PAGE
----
My buddy John and I were sitting at a wood plank table in a cabin as an October storm ripped through outdoors. Rain pelted the windows and our wet gear hung over the wood stove, dripping muddy water that sizzled when it hit the firebox. Two snorts of whiskey had been poured. And now that we were hunkered in and finally warming up, I pulled out my newly-assembled first aid kit, anxious to show it off.
I admit my question was somewhat rhetorical. Although I was happy for any advice he could offer, I was also hoping for an affirmation of the great job I had done putting the kit together. John had just finished a tour of deployment as a medical doc out of Forward Operating Base Rustamiyah just outside of Baghdad, where he had served in the base emergency rooms and in the intensely dangerous chaos of the Sadr City ghetto. Who better to ask about a field first aid kit?
John flipped through my carefully-selected items. “Yeah, this is all good… I guess. But you know what you really need? Duct tape and a satellite phone.”
I only halfway understood, and my pride took a small hit.
“When someone’s hurt,” he continued, “you need to stabilize any bleeding. And you need to make sure they can breathe - that their airways are clear. You keep them from going into shock, and then you get them the hell out of there as soon as you can.”
It was an epiphany moment for me, and as I took a sip of whiskey I began to think about it. Of course he was right. When the shit hits the fan - when someone’s really hurt - you don’t mess around, especially if you’re just an idiot fly-fisherman out in the boondocks. Back at the hospital, John might have the resources and skills to bury his hands in someone’s guts to keep them alive, but out in the field, what can we do, other than to take the most basic of measures? If someone’s truly hurt, what really needs to happen is to stabilize their condition, do no harm and get them to proper care immediately. It’s as simple as that.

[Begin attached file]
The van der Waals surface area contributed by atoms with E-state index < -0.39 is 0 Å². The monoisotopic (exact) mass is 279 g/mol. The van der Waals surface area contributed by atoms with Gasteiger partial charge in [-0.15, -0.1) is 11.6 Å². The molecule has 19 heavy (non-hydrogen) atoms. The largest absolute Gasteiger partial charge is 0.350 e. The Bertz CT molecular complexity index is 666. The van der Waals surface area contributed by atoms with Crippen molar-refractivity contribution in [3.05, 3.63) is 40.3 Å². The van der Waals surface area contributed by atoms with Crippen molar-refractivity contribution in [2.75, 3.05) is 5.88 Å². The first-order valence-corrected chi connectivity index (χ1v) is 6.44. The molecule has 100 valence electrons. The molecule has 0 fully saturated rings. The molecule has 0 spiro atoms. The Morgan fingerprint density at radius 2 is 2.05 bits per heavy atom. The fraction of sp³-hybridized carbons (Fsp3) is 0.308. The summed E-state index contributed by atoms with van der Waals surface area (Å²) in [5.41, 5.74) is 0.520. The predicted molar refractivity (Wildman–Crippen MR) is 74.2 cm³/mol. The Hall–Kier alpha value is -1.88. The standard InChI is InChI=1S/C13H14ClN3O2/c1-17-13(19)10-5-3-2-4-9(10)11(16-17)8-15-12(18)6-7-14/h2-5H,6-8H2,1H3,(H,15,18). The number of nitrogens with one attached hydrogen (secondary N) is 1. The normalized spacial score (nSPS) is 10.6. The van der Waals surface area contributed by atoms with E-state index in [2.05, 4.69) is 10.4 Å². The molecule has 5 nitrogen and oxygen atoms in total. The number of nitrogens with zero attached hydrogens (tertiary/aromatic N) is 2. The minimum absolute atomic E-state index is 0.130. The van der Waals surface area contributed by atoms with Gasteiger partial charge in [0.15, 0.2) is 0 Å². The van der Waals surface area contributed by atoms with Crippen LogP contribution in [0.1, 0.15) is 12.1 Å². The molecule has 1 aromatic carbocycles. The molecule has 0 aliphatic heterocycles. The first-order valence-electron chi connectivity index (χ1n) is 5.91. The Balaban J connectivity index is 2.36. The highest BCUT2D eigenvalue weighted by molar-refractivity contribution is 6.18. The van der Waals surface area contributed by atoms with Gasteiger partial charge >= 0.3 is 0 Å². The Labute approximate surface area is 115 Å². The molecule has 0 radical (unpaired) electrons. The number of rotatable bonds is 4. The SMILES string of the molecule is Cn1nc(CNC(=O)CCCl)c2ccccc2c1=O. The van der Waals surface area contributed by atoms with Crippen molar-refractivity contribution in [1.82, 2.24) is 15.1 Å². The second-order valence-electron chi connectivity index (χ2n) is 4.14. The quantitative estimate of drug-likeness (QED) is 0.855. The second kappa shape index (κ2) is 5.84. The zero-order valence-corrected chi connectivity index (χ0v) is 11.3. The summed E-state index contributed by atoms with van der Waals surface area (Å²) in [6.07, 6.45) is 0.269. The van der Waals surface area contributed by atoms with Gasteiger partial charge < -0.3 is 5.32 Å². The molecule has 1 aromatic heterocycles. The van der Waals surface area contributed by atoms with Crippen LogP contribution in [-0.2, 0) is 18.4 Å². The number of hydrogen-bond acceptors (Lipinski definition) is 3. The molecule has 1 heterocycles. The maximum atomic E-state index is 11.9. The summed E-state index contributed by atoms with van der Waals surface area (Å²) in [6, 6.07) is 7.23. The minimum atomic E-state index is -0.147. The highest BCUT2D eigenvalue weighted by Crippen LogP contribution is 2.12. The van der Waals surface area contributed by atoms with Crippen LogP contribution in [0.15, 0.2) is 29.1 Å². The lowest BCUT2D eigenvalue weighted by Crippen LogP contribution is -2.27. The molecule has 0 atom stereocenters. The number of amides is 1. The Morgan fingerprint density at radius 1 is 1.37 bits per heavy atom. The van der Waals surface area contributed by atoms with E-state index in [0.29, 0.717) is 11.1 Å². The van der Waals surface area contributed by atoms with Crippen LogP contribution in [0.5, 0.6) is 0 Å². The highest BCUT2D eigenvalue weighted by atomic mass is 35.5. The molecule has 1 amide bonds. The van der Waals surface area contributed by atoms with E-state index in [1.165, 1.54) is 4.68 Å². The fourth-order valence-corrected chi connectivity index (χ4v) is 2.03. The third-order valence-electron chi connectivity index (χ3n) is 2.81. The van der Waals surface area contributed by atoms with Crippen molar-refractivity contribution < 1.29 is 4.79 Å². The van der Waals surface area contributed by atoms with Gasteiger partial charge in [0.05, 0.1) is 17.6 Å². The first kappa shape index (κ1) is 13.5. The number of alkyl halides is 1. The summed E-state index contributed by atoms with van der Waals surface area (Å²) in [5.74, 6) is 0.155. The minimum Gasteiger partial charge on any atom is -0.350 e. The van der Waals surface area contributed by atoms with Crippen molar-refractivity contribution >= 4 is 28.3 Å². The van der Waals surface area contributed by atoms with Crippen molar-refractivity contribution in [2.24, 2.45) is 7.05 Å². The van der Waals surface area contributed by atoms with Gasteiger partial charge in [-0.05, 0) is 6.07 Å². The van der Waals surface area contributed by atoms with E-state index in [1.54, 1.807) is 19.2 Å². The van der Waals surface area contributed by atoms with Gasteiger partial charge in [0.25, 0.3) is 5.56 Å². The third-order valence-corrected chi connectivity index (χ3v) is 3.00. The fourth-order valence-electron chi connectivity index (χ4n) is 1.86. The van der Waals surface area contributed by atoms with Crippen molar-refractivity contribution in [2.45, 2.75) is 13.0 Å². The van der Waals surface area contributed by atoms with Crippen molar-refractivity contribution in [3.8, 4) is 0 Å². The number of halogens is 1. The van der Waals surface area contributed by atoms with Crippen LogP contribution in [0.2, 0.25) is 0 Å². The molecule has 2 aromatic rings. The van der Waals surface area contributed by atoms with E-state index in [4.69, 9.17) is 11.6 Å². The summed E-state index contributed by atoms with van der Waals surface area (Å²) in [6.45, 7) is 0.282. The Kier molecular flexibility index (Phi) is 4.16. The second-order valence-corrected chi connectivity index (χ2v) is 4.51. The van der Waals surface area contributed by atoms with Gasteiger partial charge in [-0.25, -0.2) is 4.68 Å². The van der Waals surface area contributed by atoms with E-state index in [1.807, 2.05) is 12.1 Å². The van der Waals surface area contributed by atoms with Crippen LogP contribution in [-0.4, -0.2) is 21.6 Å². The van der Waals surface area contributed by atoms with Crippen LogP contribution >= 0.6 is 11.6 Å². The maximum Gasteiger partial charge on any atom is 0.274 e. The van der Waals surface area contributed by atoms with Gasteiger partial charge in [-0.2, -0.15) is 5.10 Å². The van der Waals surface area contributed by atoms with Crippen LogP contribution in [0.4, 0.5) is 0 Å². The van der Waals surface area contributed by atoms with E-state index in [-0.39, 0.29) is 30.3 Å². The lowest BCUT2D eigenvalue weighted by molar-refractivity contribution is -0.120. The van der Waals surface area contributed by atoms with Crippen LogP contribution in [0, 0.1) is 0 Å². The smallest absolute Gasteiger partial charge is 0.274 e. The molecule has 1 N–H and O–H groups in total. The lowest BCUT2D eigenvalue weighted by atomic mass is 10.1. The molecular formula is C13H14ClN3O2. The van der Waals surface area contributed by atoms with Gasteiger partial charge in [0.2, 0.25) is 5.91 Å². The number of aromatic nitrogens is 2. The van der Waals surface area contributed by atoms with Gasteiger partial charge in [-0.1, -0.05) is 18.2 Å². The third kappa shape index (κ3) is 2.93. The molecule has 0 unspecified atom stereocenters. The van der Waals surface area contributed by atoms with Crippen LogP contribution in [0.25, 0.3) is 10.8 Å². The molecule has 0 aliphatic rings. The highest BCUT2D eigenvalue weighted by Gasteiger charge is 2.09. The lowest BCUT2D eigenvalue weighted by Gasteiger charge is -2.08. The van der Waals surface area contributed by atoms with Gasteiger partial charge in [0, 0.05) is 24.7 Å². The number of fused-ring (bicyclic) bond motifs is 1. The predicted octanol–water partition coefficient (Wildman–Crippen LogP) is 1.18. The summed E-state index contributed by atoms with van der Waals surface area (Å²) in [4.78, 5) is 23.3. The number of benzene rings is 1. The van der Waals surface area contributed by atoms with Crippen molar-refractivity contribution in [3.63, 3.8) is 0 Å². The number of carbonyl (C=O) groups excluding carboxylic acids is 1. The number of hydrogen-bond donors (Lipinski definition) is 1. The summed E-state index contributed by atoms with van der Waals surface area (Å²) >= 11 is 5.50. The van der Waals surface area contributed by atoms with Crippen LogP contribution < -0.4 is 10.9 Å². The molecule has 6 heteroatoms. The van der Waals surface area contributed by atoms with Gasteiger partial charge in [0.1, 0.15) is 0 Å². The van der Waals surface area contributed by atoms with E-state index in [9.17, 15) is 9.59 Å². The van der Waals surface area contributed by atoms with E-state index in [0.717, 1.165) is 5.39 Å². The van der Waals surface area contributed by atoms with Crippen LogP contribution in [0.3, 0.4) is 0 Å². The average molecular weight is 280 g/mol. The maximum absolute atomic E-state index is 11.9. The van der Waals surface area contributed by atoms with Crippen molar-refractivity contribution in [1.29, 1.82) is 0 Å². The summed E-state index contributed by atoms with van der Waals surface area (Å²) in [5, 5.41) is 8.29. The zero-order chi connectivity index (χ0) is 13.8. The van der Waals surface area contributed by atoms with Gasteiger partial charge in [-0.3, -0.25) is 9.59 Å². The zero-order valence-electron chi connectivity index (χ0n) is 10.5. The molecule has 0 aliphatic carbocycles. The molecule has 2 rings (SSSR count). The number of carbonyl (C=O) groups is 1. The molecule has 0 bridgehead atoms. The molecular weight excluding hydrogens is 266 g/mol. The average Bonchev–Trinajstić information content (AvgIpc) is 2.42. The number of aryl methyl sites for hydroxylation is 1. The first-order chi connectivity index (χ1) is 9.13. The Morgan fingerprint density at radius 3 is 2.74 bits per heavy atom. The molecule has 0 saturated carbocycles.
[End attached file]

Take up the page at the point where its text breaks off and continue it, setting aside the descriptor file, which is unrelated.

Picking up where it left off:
With that, I was struck by the realization that most of the pieces in our so-called first aid kits are really just items intended to relieve the temporary nuisances of what are typically no more than bothersome minor wounds. We clean and bandage cuts, cover blisters, tape up swollen ankles, and dole out ibuprofen for banged knees, sore backs, and hangovers. Anything more than that, and we should probably fire up the motor, start rowing hard, or dial up the satellite phone to get our poor beat-up partner to a hospital.
Before we get into the specifics of what we include in our first aid kits, we want to emphasize there is no one-size-fits-all unit - it depends too much on who you are, where you’re traveling, what you’re doing, and how long you’ll be out (e.g., ditch your snakebite kit for your Alaska float trip). And we also need to mention that if someone in your party has a particular affliction or medical need, then they should bring their own junk in sufficient quantity to take care of themselves, including enough for extended layovers due to weather or other unanticipated events. If they have a condition that can become serious, then they need to brief you and the others in your crew on how to care for them if they need it.